It’s biggest hurdle for sales success outside of Europe is our own preconceptions of what a “real” should “be”.

    • jonoabq

      I’ll agree with the practical nomenclature in terms of them being utilitarian, but if, like me, your definition of practical includes racetrack handling/performance they fall short. If I need to get a huge pile of stuff home from costco I’ll take the subaru, otherwise I can fit enough stuff on the pillion or in a messenger bag to make a traditional motorcycle practical for me.
      Having said that I’ve been considering a hi-po mini scooter for my daughter…that I might have to tool around on once in awhile.

      • Devin

        The biggest hurdle to me is the lack of a manual transmission. I love shifting my own gears, both in a car and especially on my bike. I don’t live in a big city so the “sore left hand” thing is moot for me.

        • Martin

          The Genuine Stella has a manual transmission. People love it.

      • robotribe

        I absolutely don’t include racetrack handling and performance under the category of “practical” for what most humans in need of transportation and limited by economics and physical space define that word as.

        I ain’t got nuthin’ at all against bikes with track abilities and excitement (I admit my share of nonsensical antics on my Street Triple and bikes before it), but the fact is most folks on two wheels will NEVER set their foot on a track, and that for those large number of folks who just need wheels to commute on and space to carry some groceries would find a useful tool like a maxi-scoot more practical than you run-of-the-mill 600cc sport bike and beyond; and yet, like flies to shit, many (including myself), are more likely drawn to the bike that’s fast and sexy than the one that’s dorky yet ultimately more useful in the most simple definition of “everyday life”.

        My 250cc Vespa could carry a week of groceries for two grown-ups and a kid and get me to the office with a 70 mpg fuel economy, but it never thrilled me like my motorcycles.

        This isn’t an opinion attacking power sport “toys” as much as it’s a comment on how what’s most practical isn’t what’s most fashionable or desirable.

  • http://www.postpixel.com.au mugget

    Right. So the factories seem to be wanting to make a scooter that can highside our ass to the moon…

    • Denzel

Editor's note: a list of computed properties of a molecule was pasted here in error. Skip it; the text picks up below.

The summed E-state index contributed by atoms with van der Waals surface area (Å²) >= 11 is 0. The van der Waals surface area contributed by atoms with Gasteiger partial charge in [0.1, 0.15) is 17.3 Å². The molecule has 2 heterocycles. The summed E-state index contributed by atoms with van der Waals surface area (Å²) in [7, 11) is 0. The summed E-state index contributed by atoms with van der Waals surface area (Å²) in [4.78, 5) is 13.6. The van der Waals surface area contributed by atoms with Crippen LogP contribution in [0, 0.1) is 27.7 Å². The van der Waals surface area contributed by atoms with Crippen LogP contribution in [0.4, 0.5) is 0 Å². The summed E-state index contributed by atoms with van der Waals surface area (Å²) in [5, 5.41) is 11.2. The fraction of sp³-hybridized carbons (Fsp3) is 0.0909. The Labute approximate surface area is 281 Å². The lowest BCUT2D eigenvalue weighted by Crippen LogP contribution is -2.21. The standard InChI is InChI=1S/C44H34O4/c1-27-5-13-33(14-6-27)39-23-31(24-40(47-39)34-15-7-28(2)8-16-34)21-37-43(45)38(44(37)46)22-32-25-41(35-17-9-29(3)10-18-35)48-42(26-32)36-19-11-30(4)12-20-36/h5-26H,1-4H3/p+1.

• dux

      Maybe it has 8-step traction control?
      Faster than a Nissan GT-R around a carefully scripted test track?

      I dunno, but it’s pretty neat nonetheless.

  • paul

    Last year I hired a maxi scooter in Italy for a week (I normally ride an old Guzzi but the cost to hire a full sized motorcycle was outrageous)
    I had a total blast, My girlfriend and I covered a large area around Tuscany clocking up some good miles and we could stash loads of fresh local produce in the luggage to take home to cook that night. I was amazed how well it handled and highway speeds 2 up was not an issue.

    • Miles Prower [690 Duke, MTS 1100]

      Sounds like a perfect vacation vehicle!

  • http://www.twowheelsplus.com/ Anders

    Weird. Like the face of Claudia Schiffer grafted on to the body of Angela Merkel.

    • dux


    • Miles Prower [690 Duke, MTS 1100]

      I actually prefer the looks of the stock GP800.

      • http://www.brammofan.com Brammofan

        I actually prefer the looks of the stock Claudia Schiffer, but the intelligence of the Angela Merkel is attractive to me. Package it all up with the humor of Margaret Cho and the classic lines of Betty White and I’d ride it for a lifetime.

        • http://hellforleathermagazine.com Wes Siler

          Can I get some Carla Bruni in my maxi scooter too?

          • http://www.davidfolch.com david folch

            you’re asking for problems the next you’ll be in France. Nico-the-midget is watching everybody badmouthing his wifey…

            • http://hellforleathermagazine.com Wes Siler

              Oh I’m not badmouthing.

  • caferacer

    “Selling a dorky scooter that looks similar to its flagship superbike would likely hurt sales of the latter while achieving very few sales of the former.”

    A totally unfounded statement. Tossing thoughts like that around can only further convince Piaggio and other scooter manufacturers to not bother bringing their interesting large displacement scooters to the U.S. market. The popular SR50 looks decidedly sportbike-like and, while it’s not my doppio espresso, I bet the appeal lies largely in its racy looks to offset the tiny runabout, and I seriously doubt it’s cannibalizing RSV4 or even GSX-R sales. I agree the 33mpg of the SRV850 is pretty foolish and off-putting for what’s supposed to, and should be, an intelligent and highly-evolved (oh god, “Euro?” Ick…) form of next-gen transportation for us Americans. And as much as I’d love to see Gileras for sale again, I also think it’s best branded as Aprilia or yes, Piaggio (why not?)

    But don’t simultaneously praise the cool (and R&D cost-saving) design and very existence of the SRV850 while dismissing its potential in the U.S. with an unverified statement from Marketing 101. Better to encourage Piaggio to do market research here on customers’ interest in capable high-end scooters as alternatives to cars, and get these cool products to U.S. showrooms so we can buy something other than another damn Toyota Camry to drive to work. Assuming it will use less gas than a Tundra, of course….

    • http://hellforleathermagazine.com Wes Siler